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Michigan initiatives miss deadline, will turn to legislature

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LANSING, Mich. (AP) — The organizers behind two high-profile Michigan bills skipped a deadline to potentially appear on the November ballot and will instead seek approval of the initiatives through the controlled Legislative Assembly by Republicans.

Of the 10 voting committees trying to change state law, Michiganders for Fair Lending’s proposal to cap payday loan rates was the only group to submit signatures by June 1. The petition signatures will be reviewed by the Elections Office before the Board of Canvassers, a four-member committee, decides whether or not to certify them. If certified, the bill would first be sent to the Legislative Assembly before it can appear on the November ballot.

Let MI Kids Learn, an initiative backed by former US education secretary Betsy DeVos, did not file on time, despite organizers saying the petition has exceeded the required number of signatures. The initiative would provide tax breaks for donations to a private education fund that parents and students could use to pay for private school tuition and other education expenses.

Fred Wszolek, spokesman for Let MI Kids Learn, said the group chose not to file because the number of signatures required “assumes all are valid but they are never all valid”. Instead, Wszolek said the band would continue to collect signatures in an effort to build a cushion before submitting.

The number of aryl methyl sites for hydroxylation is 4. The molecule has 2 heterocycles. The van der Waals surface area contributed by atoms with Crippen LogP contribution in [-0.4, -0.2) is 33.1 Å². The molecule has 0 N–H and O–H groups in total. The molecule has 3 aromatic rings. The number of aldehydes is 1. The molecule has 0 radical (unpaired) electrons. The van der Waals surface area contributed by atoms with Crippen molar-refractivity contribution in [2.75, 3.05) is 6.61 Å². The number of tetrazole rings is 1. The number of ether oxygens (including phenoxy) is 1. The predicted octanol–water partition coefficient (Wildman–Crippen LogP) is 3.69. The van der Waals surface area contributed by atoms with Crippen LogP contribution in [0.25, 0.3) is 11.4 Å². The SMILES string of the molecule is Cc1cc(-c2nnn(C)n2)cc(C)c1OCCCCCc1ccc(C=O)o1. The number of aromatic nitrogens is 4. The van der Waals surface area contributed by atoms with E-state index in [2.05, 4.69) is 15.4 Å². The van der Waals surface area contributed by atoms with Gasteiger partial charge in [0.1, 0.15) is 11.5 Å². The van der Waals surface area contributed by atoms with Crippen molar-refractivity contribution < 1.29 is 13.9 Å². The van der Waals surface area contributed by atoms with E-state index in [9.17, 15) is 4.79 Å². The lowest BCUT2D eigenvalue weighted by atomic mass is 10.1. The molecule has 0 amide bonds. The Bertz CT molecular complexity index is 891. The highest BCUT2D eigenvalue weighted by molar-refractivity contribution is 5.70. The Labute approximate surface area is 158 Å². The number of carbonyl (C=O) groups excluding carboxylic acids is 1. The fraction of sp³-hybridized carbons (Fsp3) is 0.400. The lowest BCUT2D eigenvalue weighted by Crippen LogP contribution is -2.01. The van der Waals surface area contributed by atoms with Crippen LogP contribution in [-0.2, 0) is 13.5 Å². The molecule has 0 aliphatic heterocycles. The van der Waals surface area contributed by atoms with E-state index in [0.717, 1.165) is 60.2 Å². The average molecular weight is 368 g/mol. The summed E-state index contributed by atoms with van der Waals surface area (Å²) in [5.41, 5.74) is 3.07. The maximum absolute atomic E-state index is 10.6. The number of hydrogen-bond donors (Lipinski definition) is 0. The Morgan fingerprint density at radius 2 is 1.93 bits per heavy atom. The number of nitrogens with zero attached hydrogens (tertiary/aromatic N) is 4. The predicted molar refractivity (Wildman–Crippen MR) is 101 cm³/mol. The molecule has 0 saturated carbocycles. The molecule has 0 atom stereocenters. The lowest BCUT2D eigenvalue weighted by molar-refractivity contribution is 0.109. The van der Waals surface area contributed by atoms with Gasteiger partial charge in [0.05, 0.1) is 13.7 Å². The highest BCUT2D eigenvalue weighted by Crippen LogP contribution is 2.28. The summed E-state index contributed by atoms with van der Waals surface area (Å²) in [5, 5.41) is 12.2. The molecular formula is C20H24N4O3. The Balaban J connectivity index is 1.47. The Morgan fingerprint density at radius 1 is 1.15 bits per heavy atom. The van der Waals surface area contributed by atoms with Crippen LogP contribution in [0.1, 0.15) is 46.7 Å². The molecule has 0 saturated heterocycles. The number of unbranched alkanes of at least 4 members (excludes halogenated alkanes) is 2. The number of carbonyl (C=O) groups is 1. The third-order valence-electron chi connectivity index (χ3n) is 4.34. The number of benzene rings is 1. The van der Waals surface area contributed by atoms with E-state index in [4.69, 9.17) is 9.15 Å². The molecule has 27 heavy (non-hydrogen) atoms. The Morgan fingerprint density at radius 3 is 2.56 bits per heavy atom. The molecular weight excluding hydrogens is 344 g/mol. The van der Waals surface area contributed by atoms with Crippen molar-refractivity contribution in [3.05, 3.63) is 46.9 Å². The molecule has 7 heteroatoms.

Democratic State Sen. Dayna Polehanki said she believed the group had the necessary signatures but never intended to take the issue to voters.

“The school voucher systems have failed the ballot twice. So instead, the legislature will just pass it during the 40-day window,” Polehanki said in an interview with AP. “They know it’s not the will of the people.”

Under Michigan law, citizen-led legislative petitions that receive enough signatures are sent directly to the legislature. He then has 40 days from receipt of the request to adopt, reject or ignore the proposal.

If not passed, the initiative is presented to voters as a ballot proposal at the next general election. If the legislature votes to enact the proposal, it becomes law and the governor has no veto power.

“The people of Michigan with their signatures can replace the governor (act). It’s in the constitution. It’s not a loophole in state law, it’s written in bold in the constitution,” Wszolek said in response to criticism.

The group Secure MI Vote, which aims to impose tougher voter ID requirements and restrict absentee voting, also opted not to file by June 1 after spokesman Jamie Roe said the group discovered more than 20,000 fraudulent signatures on their petitions. Roe said the petition received 435,000 signatures in total, 95,000 more than needed.

“We want to make sure we have enough. And we think the initiative will go through the Legislative Assembly and not even go to the ballot box, so the June deadline was artificial for us,” Roe said.

Voting restrictions similar to those proposed by Secure MI Vote were passed last year before Democratic Governor Gretchen Whitmer vetoed them.

Wszolek and Roe each said their groups hoped to file signatures with the secretary of state’s office as soon as possible and that the proposed laws would be presented to the Legislative Assembly before the end of the year.

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Joey Cappelletti is a member of the Associated Press/Report for America Statehouse News Initiative. Report for America is a nonprofit national service program that places reporters in local newsrooms to report on underreported issues.

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